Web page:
In this paper, we describe our rationale, methods, and baseline participant characteristics for a cluster-randomized trial to assess the effectiveness of pay for performance in improving hypertension control and use of guideline-recommended medications in the primary care setting. The potential impact of this study is great. Seventy-two million Americans have hypertension [23
], but hypertension is controlled in less than one-half of those who carry this diagnosis [1
]. A variety of methods, such as audit and feedback, academic detailing, reminders, guidelines, and combinations of interventions have not succeeded in eliminating the under-treatment of hypertension [24
]. Given the track record of other interventions, the effectiveness and cost-effectiveness of financial incentives in overcoming such barriers to translation of research into practice must be rigorously evaluated [25
Other studies of the use of financial incentives for improving healthcare quality have suffered from a dilution of the incentive due to multiple payers or competing incentives that make it difficult to assess effectiveness [9
]. Relative to these situations, studying incentives in the VA healthcare system provides several advantages. First, the VA is both the insurer and the provider, so organizational responses to incentives are easier to anticipate and assess. Second, the VA uses a single payment approach, rather than a diverse mix as seen elsewhere. The VA employs salaried physicians to care for its enrollees. The VA healthcare system consists of 21 networks that operate on a global budget appropriated by Congress. Funding is distributed to the networks via a form of capitation in which payments are made per veteran meeting eligibility criteria [27
]. The VA has a common national electronic medical information system, making the collection of common practice data across widely disparate geographic sites and types of facilities feasible. Thus, carrying out the study in the VA allows an evaluation of the effectiveness of financial incentives that is free from some of the limitations encountered in other settings.
Paying more for healthcare services shown to improve quality could have a tremendous impact on care delivery. However, despite great potential, numerous questions are unanswered. How effective (and cost-effective) are financial incentives for quality? Can we expect the effect of financial incentives to persist after they are stopped? Will important patient care activities that are not rewarded financially be neglected? Thus, despite enthusiasm about the potential for aligning financial incentives with high quality healthcare, there are a number of fundamental unanswered questions about their optimal design, effectiveness, and implementation that we will address in this trial [9
While our study design has numerous strengths, we must acknowledge some limitations. First, as part of the VA Healthcare Personnel Enhancement Act of 2004 (implemented in 2006) [28
], the VA healthcare system instituted a new payment system that includes performance pay based on the accomplishment of specific clinical quality goals and objectives which may be established at the local, network, or national level. However, although this program provides financial incentives for improvements in quality of care, the specific measures (i.e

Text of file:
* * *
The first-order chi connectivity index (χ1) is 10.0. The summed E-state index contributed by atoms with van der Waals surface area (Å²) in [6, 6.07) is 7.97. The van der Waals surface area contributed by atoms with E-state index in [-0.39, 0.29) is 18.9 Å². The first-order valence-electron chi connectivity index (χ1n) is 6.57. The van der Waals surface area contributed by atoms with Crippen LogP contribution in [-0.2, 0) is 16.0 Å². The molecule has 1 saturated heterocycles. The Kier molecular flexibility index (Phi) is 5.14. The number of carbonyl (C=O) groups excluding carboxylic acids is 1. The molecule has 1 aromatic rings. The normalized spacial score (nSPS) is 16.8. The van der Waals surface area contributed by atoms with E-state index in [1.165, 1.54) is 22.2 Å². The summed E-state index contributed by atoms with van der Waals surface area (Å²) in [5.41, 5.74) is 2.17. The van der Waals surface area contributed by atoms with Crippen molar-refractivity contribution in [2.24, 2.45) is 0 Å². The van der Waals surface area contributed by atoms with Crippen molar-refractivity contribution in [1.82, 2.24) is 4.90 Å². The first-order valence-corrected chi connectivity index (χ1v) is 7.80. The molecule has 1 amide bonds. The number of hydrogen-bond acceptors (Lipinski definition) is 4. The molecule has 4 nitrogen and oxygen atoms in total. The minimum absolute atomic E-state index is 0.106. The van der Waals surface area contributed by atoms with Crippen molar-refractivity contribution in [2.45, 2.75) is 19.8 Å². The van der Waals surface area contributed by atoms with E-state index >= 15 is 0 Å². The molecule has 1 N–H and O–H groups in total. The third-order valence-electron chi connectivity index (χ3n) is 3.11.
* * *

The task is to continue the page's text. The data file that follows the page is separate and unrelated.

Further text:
., hypertension control, diabetes management, colorectal cancer screening) for which payments are given have not been implemented uniformly across VA facilities. In addition, VA performance pay encompasses a wide array of measures, while our incentive focuses solely on management of hypertension, thus maximizing the effect of our intervention. Further, by using a RCT design, we limit the likelihood of confounding by other concurrent quality improvement programs. Second, the VA has an extensive system of clinical reminders (i.e
., use of thiazide diuretics in patients with hypertension or use of aspirin in patients with ischemic heart disease) designed to promote the provision of guideline-recommended care. However, while the VA has implemented a variety of quality improvement strategies, our pilot data indicate that there remains room for further improvement. Third, although the VA healthcare system cares for few women patients, the subjects of this study are physicians. There is little reason to believe that the effect of a financial incentive to a physician would result in different treatment of a woman or a man with hypertension. Thus, findings from this study will be relatively generalizable to budgeted systems and staff-model health maintenance organizations (HMOs) that serve many millions of patients, to Centers for Medicare and Medicaid Services (CMS) with 40.5 million beneficiaries, and indirectly applicable to other healthcare delivery models. Finally, it is possible that there may be a 'volunteer effect' among participants. For example, physicians with a bias toward use of financial incentives may have been more likely to participate in our study. However, we expect that the randomized control design of our study will limit the effect of this potential source of bias.
In this paper, we have given a brief description of the rationale for the interventions being studied in this trial of pay for performance, as well as some of the design choices. Rigorous research designs such as this one are necessary to determine whether performance-based payment arrangements result in meaningful quality improvements. In this large cluster-RCT of pay for performance, we are seeking to provide such evidence for one of the most common chronic conditions affecting US citizens.